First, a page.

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How Iron Dome blocks rockets from Gaza, protects Israelis

By Michael Martinez and Josh Levs, CNN
July 9, 2014 -- Updated 1423 GMT (2223 HKT)
Israel's Iron Dome air-defense system fires to intercept a rocket over the city of Ashdod on July 8, 2014.
Israel's Iron Dome air-defense system fires to intercept a rocket over the city of Ashdod on July 8, 2014.
STORY HIGHLIGHTS
  • Israel uses the Iron Dome system only against rockets headed toward populated areas
  • The system confronts multiple threats simultaneously, in any weather, the military says
  • Each battery has a firing-control radar to identify targets and a portable missile launcher
  • The interceptor missile explodes near the incoming rocket

Editor's note: A version of this report originally was published in November 2012.

(CNN) -- Israel is fighting to block rockets from striking its major population centers, deploying its Iron Dome missile defense system to intercept them.

By Wednesday afternoon, since the start of Operation Protective Edge, the Israel Defense Forces said missiles from the system had intercepted 56 rockets fired out of Gaza, preventing strikes in Jerusalem, Tel Aviv, Ashdod, Ashkelon, Kiryat Gat and elsewhere.

More than 250 rockets have been fired out of Gaza toward Israel in that time, the IDF said. Israel uses the Iron Dome system only against rockets headed toward populated areas. If one appears to be headed for an empty field, the dome does not activate.

The system is a centerpiece of Israel's defense strategy.

How does it work?

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The name Iron Dome evokes an image of a protective bubble over a city. In practice, it targets incoming rockets and fires an interceptor missile to destroy them in the air.

Each battery has a firing-control radar to identify targets. It also has a portable missile launcher. The system is easily transportable, with just a few hours needed to relocate and set up.

The missile is highly maneuverable. It is 3 meters, or almost 10 feet, long; has a diameter of about 6 inches (15 centimeters); and weighs 90 kilograms, or 198 pounds, the security analysis group IHS Jane's said in 2012.

The warhead is believed to carry 11 kilograms, or 24 pounds, of high explosives, IHS Jane's said. Its range is from 4 kilometers to 70 kilometers, or 2½ miles to 43 miles.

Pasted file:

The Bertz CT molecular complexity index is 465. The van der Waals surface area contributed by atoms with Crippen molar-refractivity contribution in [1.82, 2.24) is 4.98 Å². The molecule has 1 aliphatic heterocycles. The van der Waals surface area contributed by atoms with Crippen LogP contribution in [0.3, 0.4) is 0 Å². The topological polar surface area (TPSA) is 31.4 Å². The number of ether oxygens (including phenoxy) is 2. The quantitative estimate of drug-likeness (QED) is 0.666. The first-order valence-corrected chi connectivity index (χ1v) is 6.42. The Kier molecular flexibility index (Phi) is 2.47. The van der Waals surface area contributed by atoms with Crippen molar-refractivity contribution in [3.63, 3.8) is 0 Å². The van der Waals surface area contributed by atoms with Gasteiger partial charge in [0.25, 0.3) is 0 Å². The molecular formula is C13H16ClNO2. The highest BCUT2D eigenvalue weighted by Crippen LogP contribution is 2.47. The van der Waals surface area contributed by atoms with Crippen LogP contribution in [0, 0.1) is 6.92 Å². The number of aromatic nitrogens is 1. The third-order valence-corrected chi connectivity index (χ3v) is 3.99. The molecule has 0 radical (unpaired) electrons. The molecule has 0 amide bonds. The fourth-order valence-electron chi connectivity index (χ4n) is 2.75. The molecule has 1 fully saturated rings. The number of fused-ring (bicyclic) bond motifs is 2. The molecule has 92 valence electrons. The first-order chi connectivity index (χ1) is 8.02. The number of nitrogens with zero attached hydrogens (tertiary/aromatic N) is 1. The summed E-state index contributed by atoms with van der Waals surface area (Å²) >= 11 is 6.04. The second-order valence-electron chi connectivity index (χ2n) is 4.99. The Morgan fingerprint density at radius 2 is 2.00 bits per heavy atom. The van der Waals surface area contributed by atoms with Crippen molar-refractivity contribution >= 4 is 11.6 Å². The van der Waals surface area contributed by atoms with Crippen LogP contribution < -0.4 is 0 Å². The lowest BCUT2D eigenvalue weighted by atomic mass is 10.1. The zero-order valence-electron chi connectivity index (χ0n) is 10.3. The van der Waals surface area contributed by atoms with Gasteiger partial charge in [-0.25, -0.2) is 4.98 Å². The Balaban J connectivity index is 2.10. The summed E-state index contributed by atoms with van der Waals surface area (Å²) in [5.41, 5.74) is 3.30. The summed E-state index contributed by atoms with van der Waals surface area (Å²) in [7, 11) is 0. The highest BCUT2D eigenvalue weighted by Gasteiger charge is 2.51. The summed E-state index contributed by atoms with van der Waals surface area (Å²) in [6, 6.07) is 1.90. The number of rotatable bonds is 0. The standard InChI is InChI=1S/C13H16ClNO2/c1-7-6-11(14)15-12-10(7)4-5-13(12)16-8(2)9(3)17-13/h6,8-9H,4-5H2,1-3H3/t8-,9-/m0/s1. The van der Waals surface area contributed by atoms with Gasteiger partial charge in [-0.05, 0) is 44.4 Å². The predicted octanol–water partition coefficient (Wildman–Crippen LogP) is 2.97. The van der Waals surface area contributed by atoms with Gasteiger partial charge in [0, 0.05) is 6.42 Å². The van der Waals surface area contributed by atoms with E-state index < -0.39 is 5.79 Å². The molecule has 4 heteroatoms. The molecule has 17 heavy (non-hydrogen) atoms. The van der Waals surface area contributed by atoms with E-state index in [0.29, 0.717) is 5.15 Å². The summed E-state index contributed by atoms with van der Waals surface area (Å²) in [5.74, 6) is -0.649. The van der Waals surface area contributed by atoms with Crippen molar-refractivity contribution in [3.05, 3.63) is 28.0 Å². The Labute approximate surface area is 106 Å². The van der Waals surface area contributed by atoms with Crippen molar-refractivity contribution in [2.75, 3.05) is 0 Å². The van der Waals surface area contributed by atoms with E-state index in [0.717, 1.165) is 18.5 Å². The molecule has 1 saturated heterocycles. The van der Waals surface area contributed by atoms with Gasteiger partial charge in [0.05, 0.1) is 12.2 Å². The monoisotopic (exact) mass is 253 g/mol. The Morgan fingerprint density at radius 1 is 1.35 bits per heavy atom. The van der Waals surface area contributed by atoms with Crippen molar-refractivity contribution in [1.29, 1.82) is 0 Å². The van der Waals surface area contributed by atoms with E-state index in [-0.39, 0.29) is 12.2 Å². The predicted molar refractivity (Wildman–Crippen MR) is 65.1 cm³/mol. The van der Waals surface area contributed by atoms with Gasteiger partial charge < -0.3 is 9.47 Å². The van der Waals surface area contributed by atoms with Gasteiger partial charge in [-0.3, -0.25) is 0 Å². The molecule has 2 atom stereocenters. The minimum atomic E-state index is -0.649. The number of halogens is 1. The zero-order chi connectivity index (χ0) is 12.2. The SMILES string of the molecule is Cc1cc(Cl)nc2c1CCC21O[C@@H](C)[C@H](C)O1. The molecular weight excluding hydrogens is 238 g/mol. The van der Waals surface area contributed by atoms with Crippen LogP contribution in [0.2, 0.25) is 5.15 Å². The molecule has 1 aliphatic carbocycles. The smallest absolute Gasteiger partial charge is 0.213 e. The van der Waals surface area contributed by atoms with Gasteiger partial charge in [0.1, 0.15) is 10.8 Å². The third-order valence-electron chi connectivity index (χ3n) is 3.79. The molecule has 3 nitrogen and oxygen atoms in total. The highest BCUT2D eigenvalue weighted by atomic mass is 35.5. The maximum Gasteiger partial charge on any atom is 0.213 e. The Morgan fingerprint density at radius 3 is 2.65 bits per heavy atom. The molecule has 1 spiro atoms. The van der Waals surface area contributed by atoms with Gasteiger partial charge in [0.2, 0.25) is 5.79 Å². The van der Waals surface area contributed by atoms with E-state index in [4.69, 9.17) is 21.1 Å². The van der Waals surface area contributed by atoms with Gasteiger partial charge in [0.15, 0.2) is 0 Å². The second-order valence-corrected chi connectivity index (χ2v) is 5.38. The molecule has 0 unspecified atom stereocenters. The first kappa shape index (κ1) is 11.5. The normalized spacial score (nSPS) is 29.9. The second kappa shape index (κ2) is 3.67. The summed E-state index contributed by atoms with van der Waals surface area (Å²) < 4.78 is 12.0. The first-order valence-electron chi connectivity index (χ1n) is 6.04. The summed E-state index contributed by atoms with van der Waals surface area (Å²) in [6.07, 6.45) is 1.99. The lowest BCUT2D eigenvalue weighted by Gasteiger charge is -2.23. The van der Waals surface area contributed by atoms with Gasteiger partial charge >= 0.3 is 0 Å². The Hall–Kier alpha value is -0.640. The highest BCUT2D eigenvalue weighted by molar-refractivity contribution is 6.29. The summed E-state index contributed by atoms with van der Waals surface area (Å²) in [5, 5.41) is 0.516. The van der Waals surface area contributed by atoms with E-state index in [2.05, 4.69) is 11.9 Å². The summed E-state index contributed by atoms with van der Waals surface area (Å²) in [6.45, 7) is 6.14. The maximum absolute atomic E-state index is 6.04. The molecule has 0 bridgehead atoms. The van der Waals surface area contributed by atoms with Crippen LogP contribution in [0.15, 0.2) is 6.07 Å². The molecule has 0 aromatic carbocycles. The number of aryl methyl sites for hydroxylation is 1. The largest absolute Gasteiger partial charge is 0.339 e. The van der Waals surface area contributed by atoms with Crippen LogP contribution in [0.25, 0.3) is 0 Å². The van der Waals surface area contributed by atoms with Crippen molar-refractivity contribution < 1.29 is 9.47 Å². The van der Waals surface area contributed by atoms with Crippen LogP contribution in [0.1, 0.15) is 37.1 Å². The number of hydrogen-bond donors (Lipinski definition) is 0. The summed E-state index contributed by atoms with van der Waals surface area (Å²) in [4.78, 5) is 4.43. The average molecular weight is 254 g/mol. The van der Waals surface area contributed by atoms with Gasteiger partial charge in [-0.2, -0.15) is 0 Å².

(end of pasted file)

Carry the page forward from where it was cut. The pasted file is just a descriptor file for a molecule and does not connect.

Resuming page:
Iron Dome confronts multiple threats simultaneously, in all weather conditions, the military said. Israel credits "breakthrough technology" and the system's radar.

"The radar detects a rocket launch and passes information regarding its path to the control center, which calculates the predicted point of impact," the IDF said. "If this location justifies an interception, a missile is fired to intercept the rocket. The payload of the interceptor missile explodes near the rocket, in a place that is not expected to cause injuries."

What are the origins?

Israel began developing the ground-based system in 2007.

After a series of test flights in 2008 and 2009, the first deployment of a battery occurred in southern Israel in 2011. The Israel Air Force reported an interception success rate of 70% in 2011, IHS Jane's said.

Is the United States involved in Iron Dome?

Yes.

The initial development was solely by Israel's defense technology company Rafael, but the system has since been heavily sponsored by the United States.

In 2014, the United States provided $235 million for Iron Dome research, development and production, according to the Congressional Research Service.

"This is a program that has been critical in terms of providing security and safety for Israeli families," President Obama has said of Iron Dome. "It is a program that has been tested and has prevented missile strikes inside of Israel."

Each Iron Dome battery costs $50 million, IHS Jane's said. A missile costs at least $62,000, Israeli officials said.

Other countries have expressed interest in buying the system, including the United States, South Korea and several NATO countries in Europe with military forces in Afghanistan, The Jerusalem Post has reported.

READ: Gazans exhausted by crises, wars, clashes, upheavals

READ: Has the Middle East crisis reached a tipping point?

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